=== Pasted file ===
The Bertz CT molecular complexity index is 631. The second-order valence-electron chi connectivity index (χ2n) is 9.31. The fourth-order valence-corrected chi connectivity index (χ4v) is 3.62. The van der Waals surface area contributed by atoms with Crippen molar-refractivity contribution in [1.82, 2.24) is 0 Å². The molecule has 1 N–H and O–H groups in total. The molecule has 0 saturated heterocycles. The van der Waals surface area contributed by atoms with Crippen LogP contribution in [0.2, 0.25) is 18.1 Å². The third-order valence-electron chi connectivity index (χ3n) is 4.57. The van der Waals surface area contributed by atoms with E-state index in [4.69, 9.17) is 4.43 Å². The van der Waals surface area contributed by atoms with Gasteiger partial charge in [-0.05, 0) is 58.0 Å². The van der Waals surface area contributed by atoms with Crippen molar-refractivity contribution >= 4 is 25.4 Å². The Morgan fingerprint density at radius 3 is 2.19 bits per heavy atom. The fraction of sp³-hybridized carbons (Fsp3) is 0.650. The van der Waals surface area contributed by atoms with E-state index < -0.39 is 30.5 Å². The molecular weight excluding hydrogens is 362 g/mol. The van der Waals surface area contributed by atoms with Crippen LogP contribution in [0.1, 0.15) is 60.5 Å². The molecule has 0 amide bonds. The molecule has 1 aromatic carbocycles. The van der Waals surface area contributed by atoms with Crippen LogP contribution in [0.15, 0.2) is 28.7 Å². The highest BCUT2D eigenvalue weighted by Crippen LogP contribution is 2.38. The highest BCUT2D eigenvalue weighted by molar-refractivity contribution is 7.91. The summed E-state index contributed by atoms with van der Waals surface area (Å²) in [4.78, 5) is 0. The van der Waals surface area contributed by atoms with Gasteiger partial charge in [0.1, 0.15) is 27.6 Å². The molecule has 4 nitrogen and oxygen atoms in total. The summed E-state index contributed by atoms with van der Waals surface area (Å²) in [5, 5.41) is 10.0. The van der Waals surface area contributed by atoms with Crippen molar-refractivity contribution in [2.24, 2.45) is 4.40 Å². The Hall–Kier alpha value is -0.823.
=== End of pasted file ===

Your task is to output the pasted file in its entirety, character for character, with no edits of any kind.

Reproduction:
The Bertz CT molecular complexity index is 631. The second-order valence-electron chi connectivity index (χ2n) is 9.31. The fourth-order valence-corrected chi connectivity index (χ4v) is 3.62. The van der Waals surface area contributed by atoms with Crippen molar-refractivity contribution in [1.82, 2.24) is 0 Å². The molecule has 1 N–H and O–H groups in total. The molecule has 0 saturated heterocycles. The van der Waals surface area contributed by atoms with Crippen LogP contribution in [0.2, 0.25) is 18.1 Å². The third-order valence-electron chi connectivity index (χ3n) is 4.57. The van der Waals surface area contributed by atoms with E-state index in [4.69, 9.17) is 4.43 Å². The van der Waals surface area contributed by atoms with Gasteiger partial charge in [-0.05, 0) is 58.0 Å². The van der Waals surface area contributed by atoms with Crippen molar-refractivity contribution >= 4 is 25.4 Å². The Morgan fingerprint density at radius 3 is 2.19 bits per heavy atom. The fraction of sp³-hybridized carbons (Fsp3) is 0.650. The van der Waals surface area contributed by atoms with E-state index < -0.39 is 30.5 Å². The molecular weight excluding hydrogens is 362 g/mol. The van der Waals surface area contributed by atoms with Crippen LogP contribution in [0.1, 0.15) is 60.5 Å². The molecule has 0 amide bonds. The molecule has 1 aromatic carbocycles. The van der Waals surface area contributed by atoms with Crippen LogP contribution in [0.15, 0.2) is 28.7 Å². The highest BCUT2D eigenvalue weighted by Crippen LogP contribution is 2.38. The highest BCUT2D eigenvalue weighted by molar-refractivity contribution is 7.91. The summed E-state index contributed by atoms with van der Waals surface area (Å²) in [4.78, 5) is 0. The van der Waals surface area contributed by atoms with Gasteiger partial charge in [0.1, 0.15) is 27.6 Å². The molecule has 4 nitrogen and oxygen atoms in total. The summed E-state index contributed by atoms with van der Waals surface area (Å²) in [5, 5.41) is 10.0. The van der Waals surface area contributed by atoms with Crippen molar-refractivity contribution in [2.24, 2.45) is 4.40 Å². The Hall–Kier alpha value is -0.823.